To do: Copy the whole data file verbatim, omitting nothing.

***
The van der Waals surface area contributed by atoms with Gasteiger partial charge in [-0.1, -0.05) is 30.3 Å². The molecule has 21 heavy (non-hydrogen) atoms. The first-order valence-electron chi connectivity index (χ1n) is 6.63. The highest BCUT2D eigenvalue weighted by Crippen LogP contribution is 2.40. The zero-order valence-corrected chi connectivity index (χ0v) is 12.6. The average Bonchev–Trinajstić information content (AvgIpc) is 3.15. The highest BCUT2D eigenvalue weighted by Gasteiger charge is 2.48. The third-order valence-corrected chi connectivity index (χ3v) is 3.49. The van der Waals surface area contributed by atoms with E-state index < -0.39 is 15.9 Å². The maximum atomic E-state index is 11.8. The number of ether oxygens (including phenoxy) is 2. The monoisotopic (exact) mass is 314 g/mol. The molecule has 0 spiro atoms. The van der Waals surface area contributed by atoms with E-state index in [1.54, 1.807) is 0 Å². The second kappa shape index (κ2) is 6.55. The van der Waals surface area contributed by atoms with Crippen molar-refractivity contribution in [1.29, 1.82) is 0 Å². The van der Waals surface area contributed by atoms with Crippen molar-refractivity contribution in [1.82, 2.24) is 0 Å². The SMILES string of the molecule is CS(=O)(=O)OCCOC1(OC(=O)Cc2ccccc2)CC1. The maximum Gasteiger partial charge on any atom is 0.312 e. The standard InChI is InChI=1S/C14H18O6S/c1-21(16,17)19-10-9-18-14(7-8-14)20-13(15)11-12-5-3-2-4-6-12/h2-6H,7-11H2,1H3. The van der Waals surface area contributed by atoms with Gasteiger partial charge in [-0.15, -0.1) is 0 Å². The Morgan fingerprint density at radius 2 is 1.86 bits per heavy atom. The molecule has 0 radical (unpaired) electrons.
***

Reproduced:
The van der Waals surface area contributed by atoms with Gasteiger partial charge in [-0.1, -0.05) is 30.3 Å². The molecule has 21 heavy (non-hydrogen) atoms. The first-order valence-electron chi connectivity index (χ1n) is 6.63. The highest BCUT2D eigenvalue weighted by Crippen LogP contribution is 2.40. The zero-order valence-corrected chi connectivity index (χ0v) is 12.6. The average Bonchev–Trinajstić information content (AvgIpc) is 3.15. The highest BCUT2D eigenvalue weighted by Gasteiger charge is 2.48. The third-order valence-corrected chi connectivity index (χ3v) is 3.49. The van der Waals surface area contributed by atoms with E-state index < -0.39 is 15.9 Å². The maximum atomic E-state index is 11.8. The number of ether oxygens (including phenoxy) is 2. The monoisotopic (exact) mass is 314 g/mol. The molecule has 0 spiro atoms. The van der Waals surface area contributed by atoms with E-state index in [1.54, 1.807) is 0 Å². The second kappa shape index (κ2) is 6.55. The van der Waals surface area contributed by atoms with Crippen molar-refractivity contribution in [1.29, 1.82) is 0 Å². The van der Waals surface area contributed by atoms with Crippen molar-refractivity contribution in [1.82, 2.24) is 0 Å². The SMILES string of the molecule is CS(=O)(=O)OCCOC1(OC(=O)Cc2ccccc2)CC1. The maximum Gasteiger partial charge on any atom is 0.312 e. The standard InChI is InChI=1S/C14H18O6S/c1-21(16,17)19-10-9-18-14(7-8-14)20-13(15)11-12-5-3-2-4-6-12/h2-6H,7-11H2,1H3. The van der Waals surface area contributed by atoms with Gasteiger partial charge in [-0.15, -0.1) is 0 Å². The Morgan fingerprint density at radius 2 is 1.86 bits per heavy atom. The molecule has 0 radical (unpaired) electrons.